Regional Cooperation is essential to combatting Health Emergencies in the Global South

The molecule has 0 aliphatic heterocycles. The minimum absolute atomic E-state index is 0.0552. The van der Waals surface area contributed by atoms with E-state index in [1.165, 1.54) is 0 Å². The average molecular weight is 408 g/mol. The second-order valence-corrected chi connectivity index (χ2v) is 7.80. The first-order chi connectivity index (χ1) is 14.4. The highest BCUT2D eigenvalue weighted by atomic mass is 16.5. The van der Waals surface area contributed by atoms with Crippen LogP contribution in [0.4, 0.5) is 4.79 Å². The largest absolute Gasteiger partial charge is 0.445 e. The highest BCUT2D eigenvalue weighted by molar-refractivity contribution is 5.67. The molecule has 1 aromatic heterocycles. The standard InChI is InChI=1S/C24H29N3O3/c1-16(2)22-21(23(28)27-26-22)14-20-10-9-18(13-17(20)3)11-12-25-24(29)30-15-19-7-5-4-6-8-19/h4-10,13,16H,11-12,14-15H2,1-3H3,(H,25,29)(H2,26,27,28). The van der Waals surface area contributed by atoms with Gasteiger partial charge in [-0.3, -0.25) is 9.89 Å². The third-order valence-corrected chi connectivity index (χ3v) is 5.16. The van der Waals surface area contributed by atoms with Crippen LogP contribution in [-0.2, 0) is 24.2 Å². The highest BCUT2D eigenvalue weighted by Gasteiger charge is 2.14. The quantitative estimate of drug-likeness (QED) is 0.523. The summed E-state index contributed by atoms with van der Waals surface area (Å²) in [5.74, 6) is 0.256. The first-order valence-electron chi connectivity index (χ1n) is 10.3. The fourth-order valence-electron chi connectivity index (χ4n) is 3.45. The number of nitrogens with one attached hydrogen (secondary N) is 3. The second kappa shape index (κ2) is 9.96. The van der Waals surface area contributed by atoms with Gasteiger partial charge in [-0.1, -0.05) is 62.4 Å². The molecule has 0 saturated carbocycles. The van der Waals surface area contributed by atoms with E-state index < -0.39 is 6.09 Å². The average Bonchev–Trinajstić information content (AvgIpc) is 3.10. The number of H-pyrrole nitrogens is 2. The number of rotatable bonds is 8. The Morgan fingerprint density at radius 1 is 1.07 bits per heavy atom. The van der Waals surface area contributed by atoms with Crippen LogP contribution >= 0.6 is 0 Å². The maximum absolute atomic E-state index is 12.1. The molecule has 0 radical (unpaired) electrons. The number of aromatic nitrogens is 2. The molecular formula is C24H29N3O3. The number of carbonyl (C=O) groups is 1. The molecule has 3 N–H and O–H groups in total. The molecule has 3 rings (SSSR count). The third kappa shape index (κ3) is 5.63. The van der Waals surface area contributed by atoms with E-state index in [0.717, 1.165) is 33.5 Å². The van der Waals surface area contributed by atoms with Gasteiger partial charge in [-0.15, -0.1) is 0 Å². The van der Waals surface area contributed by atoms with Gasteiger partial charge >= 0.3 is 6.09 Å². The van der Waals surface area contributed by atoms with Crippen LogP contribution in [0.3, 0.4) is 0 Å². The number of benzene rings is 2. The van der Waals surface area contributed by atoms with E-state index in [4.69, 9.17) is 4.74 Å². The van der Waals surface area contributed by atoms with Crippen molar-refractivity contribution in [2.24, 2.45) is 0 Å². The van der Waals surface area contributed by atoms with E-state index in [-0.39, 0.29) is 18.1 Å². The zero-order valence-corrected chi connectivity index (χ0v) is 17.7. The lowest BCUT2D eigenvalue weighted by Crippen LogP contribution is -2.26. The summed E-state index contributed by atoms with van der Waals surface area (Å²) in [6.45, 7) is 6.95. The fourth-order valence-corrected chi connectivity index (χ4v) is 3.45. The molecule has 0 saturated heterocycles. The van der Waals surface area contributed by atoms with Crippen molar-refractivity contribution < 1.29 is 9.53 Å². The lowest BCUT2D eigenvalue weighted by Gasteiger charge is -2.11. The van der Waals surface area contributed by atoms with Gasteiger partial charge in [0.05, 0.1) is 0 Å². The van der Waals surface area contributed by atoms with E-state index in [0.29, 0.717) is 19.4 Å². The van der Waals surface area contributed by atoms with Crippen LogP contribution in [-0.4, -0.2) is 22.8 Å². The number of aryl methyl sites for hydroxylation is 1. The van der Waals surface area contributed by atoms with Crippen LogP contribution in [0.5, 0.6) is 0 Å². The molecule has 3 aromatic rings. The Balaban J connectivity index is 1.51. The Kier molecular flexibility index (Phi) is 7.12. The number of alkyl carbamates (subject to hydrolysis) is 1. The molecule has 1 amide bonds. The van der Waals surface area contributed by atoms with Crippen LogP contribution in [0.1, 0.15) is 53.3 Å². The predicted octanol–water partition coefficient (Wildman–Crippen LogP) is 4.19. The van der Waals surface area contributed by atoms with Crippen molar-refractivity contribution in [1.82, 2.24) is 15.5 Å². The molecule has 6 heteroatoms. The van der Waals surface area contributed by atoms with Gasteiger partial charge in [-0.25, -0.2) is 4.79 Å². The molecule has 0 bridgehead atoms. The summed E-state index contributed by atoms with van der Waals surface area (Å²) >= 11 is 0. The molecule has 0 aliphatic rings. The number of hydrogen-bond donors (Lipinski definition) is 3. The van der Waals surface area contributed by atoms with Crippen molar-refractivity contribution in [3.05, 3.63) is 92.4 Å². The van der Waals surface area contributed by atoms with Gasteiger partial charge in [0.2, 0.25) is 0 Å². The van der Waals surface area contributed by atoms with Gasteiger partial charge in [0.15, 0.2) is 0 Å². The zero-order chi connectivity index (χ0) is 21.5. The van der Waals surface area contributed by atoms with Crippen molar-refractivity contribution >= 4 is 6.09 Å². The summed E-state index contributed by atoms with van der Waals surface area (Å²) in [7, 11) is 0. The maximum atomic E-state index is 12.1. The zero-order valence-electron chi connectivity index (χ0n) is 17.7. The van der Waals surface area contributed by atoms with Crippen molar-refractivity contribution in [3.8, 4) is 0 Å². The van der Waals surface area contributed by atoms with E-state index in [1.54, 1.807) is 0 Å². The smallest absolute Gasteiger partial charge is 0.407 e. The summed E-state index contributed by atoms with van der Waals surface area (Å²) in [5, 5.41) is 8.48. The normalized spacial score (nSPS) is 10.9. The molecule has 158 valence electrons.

Since COVID-19 was first discovered, it exploded into a pandemic resulting in devastating effects on human lives and a global recession. While there have been discussions that COVID-19 will accelerate the ‘end of globalization and multilateralism’, we have already seen the high costs of non-cooperation in responding to the virus resulting in sub-optimal use of resources, rapid spread of the virus between countries, and, ultimately, significant loss of life. In spite of their favorable demographic structures and relatively young populations, countries in the Global South are still harshly affected in both epidemiological and economic terms. Nations must find innovative ways to address health concerns and regional bodies are possible mechanisms for facilitating international cooperation on health. We delineate how regional organizations can support how countries address health threats namely by serving as a bridge between the global and national policy levels; strengthening disease surveillance; mobilizing supply chains and facilitating trade; supporting the production and procurement of medicines and supplies; and coordinating policies and work with other actors. We finalize by arguing that mechanisms for regional cooperation must be strengthened themselves in order to effectively contribute to positive health outcomes within member states.